With the 2016 NFL Draft now over and the bulk of the heavy lifting done with regard to the roster building process now out of the way, it is easier to begin to take stock of where the Pittsburgh Steelers stand at certain positions, and what the implications might be of a variety of moves for certainly players.
And take stock is what we shall do, as every move has ramifications up and down the roster, so now we will take a look at some specific players and see how the team’s moves during the course of the offseason thus far has sent their stock rising or falling.
Player: OLB Anthony Chickillo
Stock Value: Down
Although the Steelers did not make the major investment at the outside linebacker position that I was secretly—or not so secretly—hoping that they would during the 2016 NFL Draft, they did come away with one body at the position in the form of Travis Feeney, a late-sixth-round draft pick out of Washington.
The 6’4, 226-pounder certainly needs to put on some weight, which was quite the opposite scenario facing the Steelers’ sixth-round outside linebacker from the 2015 NFL Draft, Anthony Chickillo, who spent his college days primarily as a 3-4 defensive end, but was drafted by Pittsburgh to play outside linebacker.
It was mainly in his senior season that Feeney was given more responsibilities to come off the edge, and it resulted in him producing eight sacks, which he gained primarily via his speed, posting the second-best 40 time at this position group during the Combine.
But where he really stands to do some damage is on special teams, where, if I recall correctly, Kevin Colbert said that he had made a couple dozen tackles over the course of his collegiate career, meaning that it is already a part of his pedigree coming into the NFL, a big plus.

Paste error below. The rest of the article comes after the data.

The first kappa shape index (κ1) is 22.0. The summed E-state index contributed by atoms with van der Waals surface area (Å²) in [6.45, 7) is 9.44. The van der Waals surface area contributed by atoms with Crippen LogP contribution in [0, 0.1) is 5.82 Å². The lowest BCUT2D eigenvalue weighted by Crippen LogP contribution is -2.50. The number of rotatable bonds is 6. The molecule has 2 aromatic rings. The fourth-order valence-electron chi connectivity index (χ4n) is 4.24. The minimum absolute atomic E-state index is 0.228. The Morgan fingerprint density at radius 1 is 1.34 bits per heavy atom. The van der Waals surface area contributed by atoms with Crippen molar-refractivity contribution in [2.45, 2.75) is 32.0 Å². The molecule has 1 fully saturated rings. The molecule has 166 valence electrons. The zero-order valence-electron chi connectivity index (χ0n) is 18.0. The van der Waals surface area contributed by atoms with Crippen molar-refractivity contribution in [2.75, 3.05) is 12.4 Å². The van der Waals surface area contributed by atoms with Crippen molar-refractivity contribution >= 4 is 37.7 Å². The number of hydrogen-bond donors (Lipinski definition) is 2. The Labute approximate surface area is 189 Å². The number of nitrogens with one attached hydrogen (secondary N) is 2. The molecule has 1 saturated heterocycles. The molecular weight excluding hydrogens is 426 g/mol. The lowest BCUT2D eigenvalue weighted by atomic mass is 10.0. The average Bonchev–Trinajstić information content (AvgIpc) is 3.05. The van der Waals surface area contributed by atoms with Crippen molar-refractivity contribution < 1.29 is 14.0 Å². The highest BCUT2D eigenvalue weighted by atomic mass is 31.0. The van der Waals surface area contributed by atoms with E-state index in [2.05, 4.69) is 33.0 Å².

That was not the case for Chickillo, who was force-fed special teams work during training camp and the preseason to help him make the roster, which he did, initially, before being released, signed to the practice squad, and then promoted three weeks into the season.
The Steelers are pretty much going to have five outside linebackers on the roster no matter what this year, but the last spot will be determined between Chickillo and Feeney, and Danny Smith will be the deciding factor, most likely, based on whom he values more on special teams. Feeney’s experience and speed might give him the edge.
Of course, late-round picks are longshots to make the roster. But Chickillo is a second-year longshot on the roster bubble. It’s true, at least according to reports, that the Steelers promoted him from the practice squad after teams came sniffing around, but that doesn’t mean they won’t try to put him on the practice squad again.
It wouldn’t be the first time the team liked an outside linebacker enough that they force-fed him special teams to allow them to carry him as a fifth at the position, only to see him not make the team a year later. That was exactly what happened to Adrian Robinson in 2013, whom they traded for running back depth.